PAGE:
Biking and Walking

Reports and Articles

The Region’s Most Dangerous Roads for Walking - This TSTC analysis identifies the most dangerous roads (those with the most pedestrian fatalities from 2006-08) and the locations and number of pedestrian fatalities for selected counties and boroughs in the tri-state region.

Older Pedestrians at Risk - This 2008 TSTC report found that older pedestrians are far more likely to be killed while walking than their younger neighbors.

Dangerous By Design - This T4America report, co-authored by TSTC's Michelle Ernst, ranks metropolitan areas based on the relative danger of walking.

Skimping on Sidewalks 2008: An Analysis of Pedestrian and Bicyclist Fatalities in NJ - Though pedestrian and cyclist deaths fell between 2007 and 2006, this report found that NJ has made little progress towards a 1998 goal of halving ped/bike deaths by 2010.

Recent TSTC blog posts on bicycling and pedestrian issues.

Streetsblog on bicycling and pedestrian issues.

More people walk and bicycle in the tri-state region than in any other major metropolitan area of the country. Yet, the region suffers from one of the highest pedestrian fatality rates in the country, with the elderly bearing a disproportionate risk. Though communities throughout the region have taken steps to make walking and bicycling a priority for transportation planning and investment, there is still a long way to go – bicycle routes are often poorly connected or nonexistent, and children do not have safe routes to walk or bike to local schools. And even where good walking and bicycling facilities are in place, lax traffic enforcement often undermines efforts to improve pedestrian and bicycling safety by failing to remove dangerous drivers from the region’s streets.

The region’s newer suburban developments often lack even the most basic walking and bicycling infrastructure (sidewalks, crosswalks, and bicycle lanes), and are criss-crossed by wide, high-speed thoroughfares that have been found to be especially dangerous for pedestrians and bicyclists. But New York, New Jersey, and Connecticut spend just a minuscule fraction of transportation funding on bicycle and pedestrian infrastructure, even as municipal demand for projects grows.

The Federal Role

Significant federal funding is available for pedestrian safety programs and projects. While nearly all federal “highway” funding can be used for bicycle and pedestrian projects, three federal funding programs specifically list improving the walking and bicycling environment as eligible activities — Transportation Enhancements, Congestion Mitigation and Air Quality Improvement Program, and the Highway Safety Improvement Program. Unfortunately, few states have taken full advantage of these federal programs for bicycling and walking projects, instead spending much of the funding on traditional transportation projects.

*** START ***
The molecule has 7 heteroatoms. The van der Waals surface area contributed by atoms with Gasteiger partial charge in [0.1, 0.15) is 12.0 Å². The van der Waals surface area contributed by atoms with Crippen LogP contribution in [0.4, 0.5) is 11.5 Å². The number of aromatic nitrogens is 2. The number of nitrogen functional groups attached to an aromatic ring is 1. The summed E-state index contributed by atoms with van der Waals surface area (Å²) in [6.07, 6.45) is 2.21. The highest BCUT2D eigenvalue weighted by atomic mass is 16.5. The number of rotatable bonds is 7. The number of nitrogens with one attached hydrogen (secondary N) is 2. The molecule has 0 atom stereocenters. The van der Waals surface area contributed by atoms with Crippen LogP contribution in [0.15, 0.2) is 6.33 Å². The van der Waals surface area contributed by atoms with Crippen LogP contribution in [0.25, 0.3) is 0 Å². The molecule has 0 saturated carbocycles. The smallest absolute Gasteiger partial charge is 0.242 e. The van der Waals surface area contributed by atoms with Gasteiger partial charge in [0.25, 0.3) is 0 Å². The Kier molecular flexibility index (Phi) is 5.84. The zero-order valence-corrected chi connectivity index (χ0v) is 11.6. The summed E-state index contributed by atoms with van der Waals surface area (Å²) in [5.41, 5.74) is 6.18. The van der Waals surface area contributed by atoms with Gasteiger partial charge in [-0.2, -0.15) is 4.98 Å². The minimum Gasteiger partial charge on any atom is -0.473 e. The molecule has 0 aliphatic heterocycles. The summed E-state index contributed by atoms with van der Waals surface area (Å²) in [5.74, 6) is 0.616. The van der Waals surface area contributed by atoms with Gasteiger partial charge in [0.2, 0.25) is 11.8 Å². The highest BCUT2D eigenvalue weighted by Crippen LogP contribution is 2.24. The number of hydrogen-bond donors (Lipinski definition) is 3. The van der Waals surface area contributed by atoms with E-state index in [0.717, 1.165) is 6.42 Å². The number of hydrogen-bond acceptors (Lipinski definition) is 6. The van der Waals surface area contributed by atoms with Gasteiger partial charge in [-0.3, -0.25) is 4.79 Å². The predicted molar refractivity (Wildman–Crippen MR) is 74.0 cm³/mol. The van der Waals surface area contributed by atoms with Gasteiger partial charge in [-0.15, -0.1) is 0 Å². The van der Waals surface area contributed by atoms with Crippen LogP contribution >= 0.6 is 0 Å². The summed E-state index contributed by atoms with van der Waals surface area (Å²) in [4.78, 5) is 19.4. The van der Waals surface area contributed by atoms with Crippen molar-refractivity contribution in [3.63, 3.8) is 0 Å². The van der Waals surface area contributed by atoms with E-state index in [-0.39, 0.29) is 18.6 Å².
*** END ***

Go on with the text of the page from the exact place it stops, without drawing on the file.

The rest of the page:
To boost state funding for bicycling and walking projects, Tri-State is pushing Connecticut, New York, and New Jersey to follow the Virginia DOT’s lead and pre-designate 10 percent of federal apportionments under those programs for pedestrian and bicycling projects.



Many of Tri-State's campaigns focus on biking and walking issues:

Complete Streets

Complete Streets laws and policies require traffic engineers and transportation planners to design new or retrofitted roads to accommodate the needs of all users, including bicyclists, pedestrians, transit riders, and people of all ages and abilities.

Senior Pedestrian Safety

Older pedestrians are especially at risk of being killed in a collision with a car or truck -- and in the tri-state region, the disparities are even greater.

Vulnerable User Laws

The Tri-State Transportation Campaign is working with allies for the passage of statewide vulnerable user laws in Connecticut, New York, and New Jersey. These laws would stiffen penalties for drivers who kill or injure pedestrians, bicyclists, highway workers, or state troopers.

Safer Streets in Newark

The Campaign works with community groups in Newark in support of streets designed for people, not just cars. Our Newark campaigns focus on local empowerment via partnerships with community leaders and youth organizations.

"Penn For Peds"

Tri-State's "Penn for Peds" campaign aims to improve the inadequate pedestrian and bicycling conditions around NYC's Penn Station, the busiest transit hub in the country. With construction on Moynihan Station expected to begin in the coming years, the need for improved bike and pedestrian infrastructure is greater than ever. 

New Haven Safe Streets Coalition

Tri-State is a member of the New Haven Safe Streets Coalition, which raises awareness of traffic safety and builds community support for comprehensive solutions to the problem of traffic injuries and fatalities. After several pedestrian deaths, New Haven residents and officials have increasingly argued that city streets do not properly accomodate non-drivers; 45% of city residents walk, bike, carpool, or take transit to work.


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